By Sharada Iyer, Tennis With An Accent
Time can be shaped and perceived in so many ways, many of them unkind and cruel, others more polite and yet not so dissimilar. To my mind, in the continuum of its flow, time can be best described as a ‘fickle friend’. In the present moment, there’s no one better to cite as an elaboration of this analogy than Serena Williams.
The 40-year-old lost in the third round of the U.S. Open on Friday night before a packed audience in Arthur Ashe Stadium. Ever since Williams had announced her euphemistic retirement – terming it “evolving away from tennis” – before the start of the North American swing that would culminate at Flushing Meadows, this moment had been both anticipated and dreaded.
Early-round losses in Toronto and Cincinnati put the tennis world on tenterhooks regarding how far the six-time US Open champion would go in her swansong year. An easy win against Danka Kovinic in the first round did dull the dread of what was to come, just as the nerve-wracking three-setter against World No. 2 Anett Kontaveit upped the anxiety level for her third-round match against Ajla Tomljanovic.
The match’s meandering route through an exchange of breaks didn’t bode well for onlookers hoping for Williams’ run to continue in the draw. But when she broke the Australian and served for the first set, it seemed that the worries had been for nothing. Except that it didn’t turn out that way.
time, in its grandiose and unexpected manner, decided to pay a visit to the proceedings and give about a reminder that it wasn’t the same entity who had visited Williams’ career before.
Every shot Williams shanked to lose her serve in the first set; every time her serve failed to resuscitate her as she tried in vain to serve out the second; and every time she struggled to dig deep within her as her game fell apart in the decider, it felt as though time was offering a practical demonstration of how all that that had been easy for her at one point in time, wasn’t so easy now. Notably, it was also the longest time Serena spent on court in a U.S. Open match since her debut there in 1998 – at three hours and five minutes.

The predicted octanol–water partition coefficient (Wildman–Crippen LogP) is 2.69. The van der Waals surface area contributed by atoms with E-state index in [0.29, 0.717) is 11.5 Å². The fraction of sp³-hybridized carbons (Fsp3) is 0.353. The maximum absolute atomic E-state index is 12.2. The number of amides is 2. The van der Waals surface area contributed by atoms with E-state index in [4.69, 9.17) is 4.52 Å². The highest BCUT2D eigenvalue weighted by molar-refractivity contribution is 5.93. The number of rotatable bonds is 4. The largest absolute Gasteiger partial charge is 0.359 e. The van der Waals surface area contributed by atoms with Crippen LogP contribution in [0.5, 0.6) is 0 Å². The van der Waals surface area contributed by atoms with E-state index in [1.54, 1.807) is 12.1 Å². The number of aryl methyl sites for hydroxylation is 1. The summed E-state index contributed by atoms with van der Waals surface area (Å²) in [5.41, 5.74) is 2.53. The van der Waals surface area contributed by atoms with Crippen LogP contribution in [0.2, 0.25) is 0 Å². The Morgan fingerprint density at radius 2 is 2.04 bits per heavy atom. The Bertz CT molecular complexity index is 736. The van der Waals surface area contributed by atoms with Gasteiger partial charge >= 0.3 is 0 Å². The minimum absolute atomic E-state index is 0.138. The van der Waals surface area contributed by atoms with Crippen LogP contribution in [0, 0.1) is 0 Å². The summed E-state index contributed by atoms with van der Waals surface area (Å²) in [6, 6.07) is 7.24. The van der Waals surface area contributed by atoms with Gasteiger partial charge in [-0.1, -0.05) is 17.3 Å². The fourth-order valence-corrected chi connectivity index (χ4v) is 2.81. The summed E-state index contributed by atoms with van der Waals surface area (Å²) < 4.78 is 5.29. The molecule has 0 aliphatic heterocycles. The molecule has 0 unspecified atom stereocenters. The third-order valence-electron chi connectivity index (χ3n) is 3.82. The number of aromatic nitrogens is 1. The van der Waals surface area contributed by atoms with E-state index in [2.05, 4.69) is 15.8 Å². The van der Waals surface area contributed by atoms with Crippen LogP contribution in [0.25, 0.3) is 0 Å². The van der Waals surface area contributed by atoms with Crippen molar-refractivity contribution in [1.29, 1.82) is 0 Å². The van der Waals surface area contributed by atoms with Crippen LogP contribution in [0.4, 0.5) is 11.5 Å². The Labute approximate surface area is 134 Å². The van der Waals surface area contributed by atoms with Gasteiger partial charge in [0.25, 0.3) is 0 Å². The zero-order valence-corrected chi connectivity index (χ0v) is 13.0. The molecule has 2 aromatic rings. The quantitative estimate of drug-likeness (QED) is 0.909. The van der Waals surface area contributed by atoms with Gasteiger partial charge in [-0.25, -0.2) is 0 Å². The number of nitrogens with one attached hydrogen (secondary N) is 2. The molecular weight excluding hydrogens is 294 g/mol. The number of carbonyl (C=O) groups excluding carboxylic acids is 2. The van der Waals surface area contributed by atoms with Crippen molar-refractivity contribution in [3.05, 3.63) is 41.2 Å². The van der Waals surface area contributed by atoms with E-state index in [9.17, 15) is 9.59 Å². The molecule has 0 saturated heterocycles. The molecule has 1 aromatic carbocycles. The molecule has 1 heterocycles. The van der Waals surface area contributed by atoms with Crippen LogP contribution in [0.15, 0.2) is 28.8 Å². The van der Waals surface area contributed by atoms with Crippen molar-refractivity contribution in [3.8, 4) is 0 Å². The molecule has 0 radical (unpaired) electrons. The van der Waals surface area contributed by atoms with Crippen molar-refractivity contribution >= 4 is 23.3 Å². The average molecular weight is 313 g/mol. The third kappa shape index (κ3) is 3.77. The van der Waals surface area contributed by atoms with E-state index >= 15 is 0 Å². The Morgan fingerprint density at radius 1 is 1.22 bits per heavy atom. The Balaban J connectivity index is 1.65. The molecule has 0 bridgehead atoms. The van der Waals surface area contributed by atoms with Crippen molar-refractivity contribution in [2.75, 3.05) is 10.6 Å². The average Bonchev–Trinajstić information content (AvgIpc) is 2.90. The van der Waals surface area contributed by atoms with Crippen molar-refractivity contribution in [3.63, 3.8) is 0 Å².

In a way, this statistic is testimony to the head start Serena gained in her battle against time, across nearly three decades of professional tennis-playing. This is how she kept time at bay, despite the injuries she suffered, the defeats she endured, and the life-threatening incidents she battled, even while giving birth to her daughter, Olympia, in 2017.
The 23 Grand Slam tournaments she won, which include completing the non-calendar Slam or the “Serena Slam” twice – in 2002-03 and in 2014-15 – amply support this attribute of domination Williams had: not only over her rivals but also against time itself.
And yet, in these last few years, even as Williams made a convincing return that included reaching three major finals, two at the U.S. Open itself, time looked like it had finally erased Williams’ advantage over it. Her loss in each of these three finals, including one where she became the center of controversy, showed not only that she was unable to maintain previously dominant standards, but also that her younger opponents had found ways to dictate to her.
Not that she didn’t try, of course, but while she tried to shore up her resources against external rivals, it remains that internally, she wasn’t able to defend against her own aging body. Somewhere, as she tried to move through and around these two forces, time managed to race ahead of her.
Williams’ Vogue article, then, also comes across as her way of reciprocation that she has caught on to time’s advances on her days as a tennis professional. Her words are the literary equivalent of clapping her racquet in appreciation of her opponent hitting a good shot.
This acknowledgement – of and for time – on Serena Williams’ part extends only to the professional realm. Beyond the tour and the Slams, as she put it in her press conference in Queens, she still has a lot to do, and a lot to show.
To herself, the world, and to time itself.